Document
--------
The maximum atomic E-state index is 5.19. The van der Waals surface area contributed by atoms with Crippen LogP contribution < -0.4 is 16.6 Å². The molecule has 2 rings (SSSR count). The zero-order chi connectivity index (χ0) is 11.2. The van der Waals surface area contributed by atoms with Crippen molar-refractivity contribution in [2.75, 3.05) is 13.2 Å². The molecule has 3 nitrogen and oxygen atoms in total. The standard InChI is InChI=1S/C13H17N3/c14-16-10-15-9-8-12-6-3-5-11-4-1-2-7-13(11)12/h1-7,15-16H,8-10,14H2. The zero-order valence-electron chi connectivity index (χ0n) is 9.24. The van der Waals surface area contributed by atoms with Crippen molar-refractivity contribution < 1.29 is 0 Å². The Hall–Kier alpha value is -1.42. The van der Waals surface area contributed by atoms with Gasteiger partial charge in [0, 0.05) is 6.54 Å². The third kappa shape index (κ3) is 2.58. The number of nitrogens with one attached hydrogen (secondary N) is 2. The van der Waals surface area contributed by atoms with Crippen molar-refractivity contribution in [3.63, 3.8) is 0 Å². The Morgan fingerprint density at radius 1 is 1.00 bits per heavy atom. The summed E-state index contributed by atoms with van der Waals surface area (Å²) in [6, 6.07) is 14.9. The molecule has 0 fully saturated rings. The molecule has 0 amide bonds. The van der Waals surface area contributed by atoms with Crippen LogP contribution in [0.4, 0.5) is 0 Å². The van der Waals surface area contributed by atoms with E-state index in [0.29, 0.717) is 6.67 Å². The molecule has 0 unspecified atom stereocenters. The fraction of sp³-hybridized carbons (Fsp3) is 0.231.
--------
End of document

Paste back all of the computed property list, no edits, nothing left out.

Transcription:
The maximum atomic E-state index is 5.19. The van der Waals surface area contributed by atoms with Crippen LogP contribution < -0.4 is 16.6 Å². The molecule has 2 rings (SSSR count). The zero-order chi connectivity index (χ0) is 11.2. The van der Waals surface area contributed by atoms with Crippen molar-refractivity contribution in [2.75, 3.05) is 13.2 Å². The molecule has 3 nitrogen and oxygen atoms in total. The standard InChI is InChI=1S/C13H17N3/c14-16-10-15-9-8-12-6-3-5-11-4-1-2-7-13(11)12/h1-7,15-16H,8-10,14H2. The zero-order valence-electron chi connectivity index (χ0n) is 9.24. The van der Waals surface area contributed by atoms with Crippen molar-refractivity contribution < 1.29 is 0 Å². The Hall–Kier alpha value is -1.42. The van der Waals surface area contributed by atoms with Gasteiger partial charge in [0, 0.05) is 6.54 Å². The third kappa shape index (κ3) is 2.58. The number of nitrogens with one attached hydrogen (secondary N) is 2. The van der Waals surface area contributed by atoms with Crippen molar-refractivity contribution in [3.63, 3.8) is 0 Å². The Morgan fingerprint density at radius 1 is 1.00 bits per heavy atom. The summed E-state index contributed by atoms with van der Waals surface area (Å²) in [6, 6.07) is 14.9. The molecule has 0 fully saturated rings. The molecule has 0 amide bonds. The van der Waals surface area contributed by atoms with Crippen LogP contribution in [0.4, 0.5) is 0 Å². The van der Waals surface area contributed by atoms with E-state index in [0.29, 0.717) is 6.67 Å². The molecule has 0 unspecified atom stereocenters. The fraction of sp³-hybridized carbons (Fsp3) is 0.231.